Online rights for sports and cultural events–what could be done?

After hearing the latest furore about Optus delivering delayed broadcasts of the AFL and NRL football matches to their mobile subscribers, I have thought that something needs to be done concerning how online and mobile rights for sporting and cultural events are worked out.

Typically the online and mobile rights for these events are bought by ISPs or mobile carriers for exclusive distribution to their subscribers. This has become a thorn in the side of sports and cultural bodies, existing radio / TV broadcasters and similar groups due to various limitations that could exist.

For example, most radio stations run an Internet-hosted simulcast of their regular broadcast and this has extended radio to the iPhone and popularised the Internet radios such as the ones I have reviewed on this site. What has happened lately is that radio stations that call AFL or NRL football matches using their own talent have had to run alternate programming on their Internet feeds so as to placate Telstra who have exclusive rights to these matches.

Similarly, Optus running a broadcast-IP setup and cloud-recording arrangement to deliver the football to their subscribers has ruffled Telstra’s and the football leagues’ feathers.

This can cause issues not just with ISPs and mobile providers but can affect companies who deliver any form of IPTV services which is a growing trend with the arrival of next-generation broadband services. It could even extend to usage environments such as hotels and apartment blocks implementing “broadcast-IP” tuners to deliver broadcast content from a rooftop aerial to the building’s LAN with Internet-enabled radio / TV equipment connected to the network showing or playing the content.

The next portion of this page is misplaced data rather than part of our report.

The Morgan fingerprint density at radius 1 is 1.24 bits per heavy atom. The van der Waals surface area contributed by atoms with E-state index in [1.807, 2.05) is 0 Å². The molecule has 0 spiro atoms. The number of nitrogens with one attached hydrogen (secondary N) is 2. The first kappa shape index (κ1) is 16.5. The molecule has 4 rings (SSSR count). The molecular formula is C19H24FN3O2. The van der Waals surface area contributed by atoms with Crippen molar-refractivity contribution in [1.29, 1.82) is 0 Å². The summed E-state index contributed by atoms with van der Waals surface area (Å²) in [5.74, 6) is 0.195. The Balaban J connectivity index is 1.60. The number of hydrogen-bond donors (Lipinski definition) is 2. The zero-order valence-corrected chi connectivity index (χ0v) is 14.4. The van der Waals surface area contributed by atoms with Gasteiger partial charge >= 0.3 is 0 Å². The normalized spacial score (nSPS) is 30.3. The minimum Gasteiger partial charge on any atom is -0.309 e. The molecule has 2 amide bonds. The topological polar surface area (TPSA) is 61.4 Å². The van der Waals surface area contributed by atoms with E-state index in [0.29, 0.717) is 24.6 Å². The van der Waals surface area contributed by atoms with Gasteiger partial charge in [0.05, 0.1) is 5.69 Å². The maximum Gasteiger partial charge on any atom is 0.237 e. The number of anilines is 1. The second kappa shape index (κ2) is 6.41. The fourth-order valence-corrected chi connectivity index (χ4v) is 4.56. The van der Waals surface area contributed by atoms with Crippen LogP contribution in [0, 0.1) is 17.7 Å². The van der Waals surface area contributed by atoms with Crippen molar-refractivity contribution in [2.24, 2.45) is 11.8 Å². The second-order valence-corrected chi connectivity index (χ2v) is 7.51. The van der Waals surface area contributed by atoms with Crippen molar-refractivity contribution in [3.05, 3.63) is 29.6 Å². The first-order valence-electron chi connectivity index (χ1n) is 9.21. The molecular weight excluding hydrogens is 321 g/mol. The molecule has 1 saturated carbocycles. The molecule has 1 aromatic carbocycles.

What needs to be looked at for defining online rights to a sporting or cultural event is whether the online use is simply a verbatim use of an existing radio or television broadcast or data available on the scoreboard; or whether it is an extended mixed-media interactive use of the content. The “verbatim use” would be something like diffusing broadcasts from a broadccast-IP tuner to a broadcaster simulcasting an audio or video feed of the broadcast to the Internet and providing a user-interface just to gain access to that stream. It can also encompass someone who writes a mobile scoreboard app with their own interface.

This is compared to an enhanced online service with extra data on the game being provided alongside the broadcast of that game, such as on-demand video, a Web scoreboard or a highly-strung scoreboard app with the leagues’ logos.

Here online / mobile rights could be split in to two categories – a default simulcast rights for existing broadcasters which requires verbatim use of the sportscast including all commercial and continuity material normally broadcast; and an enhanced online right for online providers who buy that right. The latter right should then enable access to the content by users associated with competing Internet and mobile providers under the same terms as the rights-holder’s subscribers. There could also be a raw-data right for people who prepare their own data applications like sports-magazine Websites and online scoreboard apps.

For the league or cultural-event organiser, they could be in a position to sell multiple online rights classes or choose to offer “verbatim-use” (simulcast) rights to existing rights-holders as a way of bolstering broadcast-rights packages/ As well, private-network use of broadcast material, including time-shifted copies, should be qualified as a standard fair-use right for users of that network such as a household or a hotel’s employees and guests.

What needs to happen is a common sense of “working out” broadcast rights for live sporting and cultural events so that uses commensurate with broadcasting are protected yet the organiser can sell advanced-interactive use rights to online and mobile providers.

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